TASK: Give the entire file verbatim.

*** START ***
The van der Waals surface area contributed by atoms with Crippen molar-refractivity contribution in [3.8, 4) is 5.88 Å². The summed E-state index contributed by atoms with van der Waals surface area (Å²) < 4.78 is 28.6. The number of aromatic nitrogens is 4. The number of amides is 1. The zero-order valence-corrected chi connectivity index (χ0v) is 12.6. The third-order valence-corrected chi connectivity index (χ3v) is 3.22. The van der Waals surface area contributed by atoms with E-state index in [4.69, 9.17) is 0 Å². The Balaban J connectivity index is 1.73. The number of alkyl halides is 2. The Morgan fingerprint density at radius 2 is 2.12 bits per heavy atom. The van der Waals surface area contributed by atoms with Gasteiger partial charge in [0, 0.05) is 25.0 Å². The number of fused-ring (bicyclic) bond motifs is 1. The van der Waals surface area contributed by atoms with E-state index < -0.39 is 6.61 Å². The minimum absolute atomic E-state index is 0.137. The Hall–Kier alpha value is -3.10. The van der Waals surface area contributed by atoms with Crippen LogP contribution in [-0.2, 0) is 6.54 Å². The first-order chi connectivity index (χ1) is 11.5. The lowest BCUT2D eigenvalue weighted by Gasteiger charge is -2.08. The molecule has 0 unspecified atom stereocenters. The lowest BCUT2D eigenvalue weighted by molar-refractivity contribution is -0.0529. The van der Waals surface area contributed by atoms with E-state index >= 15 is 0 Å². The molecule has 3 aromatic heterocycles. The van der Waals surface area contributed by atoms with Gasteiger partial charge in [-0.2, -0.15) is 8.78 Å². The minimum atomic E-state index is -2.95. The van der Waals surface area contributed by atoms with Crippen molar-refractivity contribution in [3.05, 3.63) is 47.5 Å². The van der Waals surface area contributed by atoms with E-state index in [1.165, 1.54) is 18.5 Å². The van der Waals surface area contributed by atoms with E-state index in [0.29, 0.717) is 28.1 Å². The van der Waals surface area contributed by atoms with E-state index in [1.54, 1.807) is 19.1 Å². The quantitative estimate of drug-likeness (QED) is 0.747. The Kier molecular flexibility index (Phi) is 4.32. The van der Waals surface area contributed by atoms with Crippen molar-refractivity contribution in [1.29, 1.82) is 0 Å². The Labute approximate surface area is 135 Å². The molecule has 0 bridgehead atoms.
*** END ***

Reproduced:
The van der Waals surface area contributed by atoms with Crippen molar-refractivity contribution in [3.8, 4) is 5.88 Å². The summed E-state index contributed by atoms with van der Waals surface area (Å²) < 4.78 is 28.6. The number of aromatic nitrogens is 4. The number of amides is 1. The zero-order valence-corrected chi connectivity index (χ0v) is 12.6. The third-order valence-corrected chi connectivity index (χ3v) is 3.22. The van der Waals surface area contributed by atoms with E-state index in [4.69, 9.17) is 0 Å². The Balaban J connectivity index is 1.73. The number of alkyl halides is 2. The Morgan fingerprint density at radius 2 is 2.12 bits per heavy atom. The van der Waals surface area contributed by atoms with Gasteiger partial charge in [0, 0.05) is 25.0 Å². The number of fused-ring (bicyclic) bond motifs is 1. The van der Waals surface area contributed by atoms with E-state index < -0.39 is 6.61 Å². The minimum absolute atomic E-state index is 0.137. The Hall–Kier alpha value is -3.10. The van der Waals surface area contributed by atoms with Crippen LogP contribution in [-0.2, 0) is 6.54 Å². The first-order chi connectivity index (χ1) is 11.5. The lowest BCUT2D eigenvalue weighted by Gasteiger charge is -2.08. The molecule has 0 unspecified atom stereocenters. The lowest BCUT2D eigenvalue weighted by molar-refractivity contribution is -0.0529. The van der Waals surface area contributed by atoms with E-state index >= 15 is 0 Å². The molecule has 3 aromatic heterocycles. The van der Waals surface area contributed by atoms with Gasteiger partial charge in [-0.2, -0.15) is 8.78 Å². The minimum atomic E-state index is -2.95. The van der Waals surface area contributed by atoms with Crippen molar-refractivity contribution in [3.05, 3.63) is 47.5 Å². The van der Waals surface area contributed by atoms with E-state index in [1.165, 1.54) is 18.5 Å². The van der Waals surface area contributed by atoms with E-state index in [0.29, 0.717) is 28.1 Å². The van der Waals surface area contributed by atoms with E-state index in [1.54, 1.807) is 19.1 Å². The quantitative estimate of drug-likeness (QED) is 0.747. The Kier molecular flexibility index (Phi) is 4.32. The van der Waals surface area contributed by atoms with Crippen molar-refractivity contribution in [1.29, 1.82) is 0 Å². The Labute approximate surface area is 135 Å². The molecule has 0 bridgehead atoms.